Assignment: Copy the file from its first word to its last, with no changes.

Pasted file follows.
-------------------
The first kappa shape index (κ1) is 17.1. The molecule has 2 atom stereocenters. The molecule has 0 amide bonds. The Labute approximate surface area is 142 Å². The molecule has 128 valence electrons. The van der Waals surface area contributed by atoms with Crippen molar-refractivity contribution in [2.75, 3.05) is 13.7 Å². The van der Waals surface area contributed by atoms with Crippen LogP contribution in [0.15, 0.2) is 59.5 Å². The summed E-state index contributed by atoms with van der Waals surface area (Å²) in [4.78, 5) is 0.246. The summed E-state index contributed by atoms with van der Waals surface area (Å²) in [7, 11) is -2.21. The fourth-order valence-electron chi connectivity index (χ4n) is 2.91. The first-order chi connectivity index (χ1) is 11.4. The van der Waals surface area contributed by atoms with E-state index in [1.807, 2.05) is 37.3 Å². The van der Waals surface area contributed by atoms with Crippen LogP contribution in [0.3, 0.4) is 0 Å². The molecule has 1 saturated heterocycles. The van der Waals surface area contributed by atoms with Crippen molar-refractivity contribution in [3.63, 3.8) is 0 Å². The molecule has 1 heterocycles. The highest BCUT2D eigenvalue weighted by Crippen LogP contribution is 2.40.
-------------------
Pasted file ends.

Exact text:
The first kappa shape index (κ1) is 17.1. The molecule has 2 atom stereocenters. The molecule has 0 amide bonds. The Labute approximate surface area is 142 Å². The molecule has 128 valence electrons. The van der Waals surface area contributed by atoms with Crippen molar-refractivity contribution in [2.75, 3.05) is 13.7 Å². The van der Waals surface area contributed by atoms with Crippen LogP contribution in [0.15, 0.2) is 59.5 Å². The summed E-state index contributed by atoms with van der Waals surface area (Å²) in [4.78, 5) is 0.246. The summed E-state index contributed by atoms with van der Waals surface area (Å²) in [7, 11) is -2.21. The fourth-order valence-electron chi connectivity index (χ4n) is 2.91. The first-order chi connectivity index (χ1) is 11.4. The van der Waals surface area contributed by atoms with E-state index in [1.807, 2.05) is 37.3 Å². The van der Waals surface area contributed by atoms with Crippen LogP contribution in [0.3, 0.4) is 0 Å². The molecule has 1 saturated heterocycles. The van der Waals surface area contributed by atoms with Crippen molar-refractivity contribution in [3.63, 3.8) is 0 Å². The molecule has 1 heterocycles. The highest BCUT2D eigenvalue weighted by Crippen LogP contribution is 2.40.